Libro[6] animadvertis, Tibi argumento sint me non male saepius questum fuisse de studio Botanices apud Italos. Ipse autem Manettus Rex habetur, sed inter coecos etiam luscus Rex. Botanices studium magnos sumptus exposcit, quos in his oris munificentia publica non subministrat Patavio excepto, ubi largum stipendium, sed ubi minus quam alibi idem illud studium excolitur. Manettus solos 24 Taleros annuos assignatos habet. Quum Botanica eum totum exposceret, hac miseria certo sustentare se nequit. Commovetur animus vehementer, dum considero, quod Professor Patavinus vix absolutis viginti quinque lectionibus publicis, quae duodecima Junii finiunt, per reliquam aestatem alio secedit commodis suis inserviens, hortum etiam pauperrimum linquens hortulano inexpertissimo. Non illum pudet plantas multas alere, quarum neque nomina recte se habent. Ab eodem proximo elapso vere huc semina missa amico cuidam a planta, ut ipse scripsit, Chia collecta. Hoc nomine nunquam genus plantae insignitum. Ipse de eadem interogatus [sic] mihi respondit semina sibi hoc nomine missa. Bone Deus, ita negligens quis esse potest, ut plantas alat, quas neque de nomine cognovit. Volui in horto ipso plantam conspicere. Deprehendi Salviae specimen esse, et ni fallor, illam, quam olim Horminum Sylvestre Salvifolium minus C[asparus] B[auhinus]Bauhin, Caspar (1560-1624).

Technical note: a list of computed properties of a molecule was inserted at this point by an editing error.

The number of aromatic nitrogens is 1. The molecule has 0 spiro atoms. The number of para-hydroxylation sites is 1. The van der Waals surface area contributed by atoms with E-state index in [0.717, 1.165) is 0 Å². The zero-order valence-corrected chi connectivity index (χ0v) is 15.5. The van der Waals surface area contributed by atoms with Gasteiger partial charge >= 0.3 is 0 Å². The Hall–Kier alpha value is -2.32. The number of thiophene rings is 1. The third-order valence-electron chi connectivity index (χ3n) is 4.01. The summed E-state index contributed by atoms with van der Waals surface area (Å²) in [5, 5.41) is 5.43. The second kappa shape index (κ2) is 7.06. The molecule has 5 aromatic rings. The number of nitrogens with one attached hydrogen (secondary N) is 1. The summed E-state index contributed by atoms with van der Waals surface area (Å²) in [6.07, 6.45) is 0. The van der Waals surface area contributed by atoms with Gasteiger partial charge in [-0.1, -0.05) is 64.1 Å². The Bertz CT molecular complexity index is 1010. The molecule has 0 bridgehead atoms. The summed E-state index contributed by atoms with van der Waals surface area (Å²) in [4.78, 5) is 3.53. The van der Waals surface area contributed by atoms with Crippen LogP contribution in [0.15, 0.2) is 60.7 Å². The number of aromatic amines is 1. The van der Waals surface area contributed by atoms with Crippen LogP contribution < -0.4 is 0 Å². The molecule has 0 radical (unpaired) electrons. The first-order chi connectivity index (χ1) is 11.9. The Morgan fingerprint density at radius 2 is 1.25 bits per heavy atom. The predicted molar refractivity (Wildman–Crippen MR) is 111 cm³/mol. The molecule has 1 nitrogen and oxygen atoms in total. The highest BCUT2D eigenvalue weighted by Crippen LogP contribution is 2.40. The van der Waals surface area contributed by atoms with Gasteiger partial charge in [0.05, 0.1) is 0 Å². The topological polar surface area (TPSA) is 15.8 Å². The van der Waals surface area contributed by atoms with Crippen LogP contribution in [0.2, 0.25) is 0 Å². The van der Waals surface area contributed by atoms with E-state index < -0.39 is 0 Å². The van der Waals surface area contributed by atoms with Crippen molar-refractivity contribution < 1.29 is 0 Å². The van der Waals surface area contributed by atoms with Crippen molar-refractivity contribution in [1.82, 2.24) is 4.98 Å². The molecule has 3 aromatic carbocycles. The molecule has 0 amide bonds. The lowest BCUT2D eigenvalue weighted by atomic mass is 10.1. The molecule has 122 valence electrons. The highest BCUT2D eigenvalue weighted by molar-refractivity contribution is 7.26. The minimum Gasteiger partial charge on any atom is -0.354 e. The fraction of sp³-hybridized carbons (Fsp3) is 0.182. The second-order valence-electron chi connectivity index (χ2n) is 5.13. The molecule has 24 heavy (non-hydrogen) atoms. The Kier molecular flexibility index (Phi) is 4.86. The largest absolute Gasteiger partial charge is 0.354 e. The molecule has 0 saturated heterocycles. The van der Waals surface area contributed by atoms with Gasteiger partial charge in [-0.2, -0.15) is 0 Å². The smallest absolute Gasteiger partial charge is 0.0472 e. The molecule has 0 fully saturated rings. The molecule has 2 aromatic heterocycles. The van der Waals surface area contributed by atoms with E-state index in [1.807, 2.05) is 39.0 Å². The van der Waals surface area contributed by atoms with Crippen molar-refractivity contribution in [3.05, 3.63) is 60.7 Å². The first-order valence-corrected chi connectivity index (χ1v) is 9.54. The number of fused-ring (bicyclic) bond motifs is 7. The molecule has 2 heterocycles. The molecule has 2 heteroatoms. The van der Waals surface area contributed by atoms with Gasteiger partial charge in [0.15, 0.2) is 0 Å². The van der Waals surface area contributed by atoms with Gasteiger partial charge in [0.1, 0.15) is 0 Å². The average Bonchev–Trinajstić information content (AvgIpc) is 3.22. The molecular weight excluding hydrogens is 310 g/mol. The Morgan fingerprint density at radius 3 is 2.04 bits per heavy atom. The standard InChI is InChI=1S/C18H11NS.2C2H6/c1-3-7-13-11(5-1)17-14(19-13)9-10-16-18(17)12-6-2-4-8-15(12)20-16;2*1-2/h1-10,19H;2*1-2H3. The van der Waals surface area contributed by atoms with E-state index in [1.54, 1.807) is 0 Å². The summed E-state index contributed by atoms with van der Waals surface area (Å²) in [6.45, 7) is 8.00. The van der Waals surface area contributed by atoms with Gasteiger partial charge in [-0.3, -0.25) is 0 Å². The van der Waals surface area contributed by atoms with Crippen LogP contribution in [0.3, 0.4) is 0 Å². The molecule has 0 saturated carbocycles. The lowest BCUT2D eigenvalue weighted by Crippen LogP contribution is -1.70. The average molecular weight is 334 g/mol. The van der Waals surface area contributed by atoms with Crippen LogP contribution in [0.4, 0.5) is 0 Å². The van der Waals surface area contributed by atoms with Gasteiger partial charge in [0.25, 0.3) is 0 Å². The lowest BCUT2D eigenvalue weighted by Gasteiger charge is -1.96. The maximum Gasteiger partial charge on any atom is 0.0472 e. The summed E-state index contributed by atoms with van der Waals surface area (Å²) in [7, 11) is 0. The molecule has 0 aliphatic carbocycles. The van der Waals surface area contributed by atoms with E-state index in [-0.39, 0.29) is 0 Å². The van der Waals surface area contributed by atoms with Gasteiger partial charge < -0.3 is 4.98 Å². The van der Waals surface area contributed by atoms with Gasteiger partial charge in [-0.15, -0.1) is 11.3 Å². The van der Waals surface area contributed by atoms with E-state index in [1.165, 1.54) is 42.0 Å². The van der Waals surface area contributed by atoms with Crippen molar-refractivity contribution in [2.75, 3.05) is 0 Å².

Swiss. Botanist and physician, Basle.
Bauhinís Prodromus and Pinax
theatri botanici
(1620, 1623, 1671)
were important works in the field of
botanical nomenclature.
P[inace],[7] Park[insonius]Parkinson, John (1567-1650).
British. Apothecary and botanist to
Jacob I. Author of Theatrum
botanicum
(1640).
et RajusRay, John (1627-1705).
British. Naturalist and clergyman. One
of the most influential botanists before
Linnaeus.
dixere aut quam Herm[annus] in Hort[o] Lugd[uni] Bat[avorum] Horminum pratense foliis serratis, floribus dilute coeruleis omnium minimis.[8] Nominavit Salviae speciem, cui Hormina recte subiecisti, esse. Nullus locus dubitandi relinquitur: Corolla bilabiata, labium superius concavum laevissime emarginatum, inferius trifidum, laciniis subrotundis media[9] duplo majori aliis duabus tota prominente, emarginatum.
Stam[en]: Filamenta duo, in quorum medio altera duo brevissima sterilia prominent, antherae uniloculares sub labio superiori reconditae.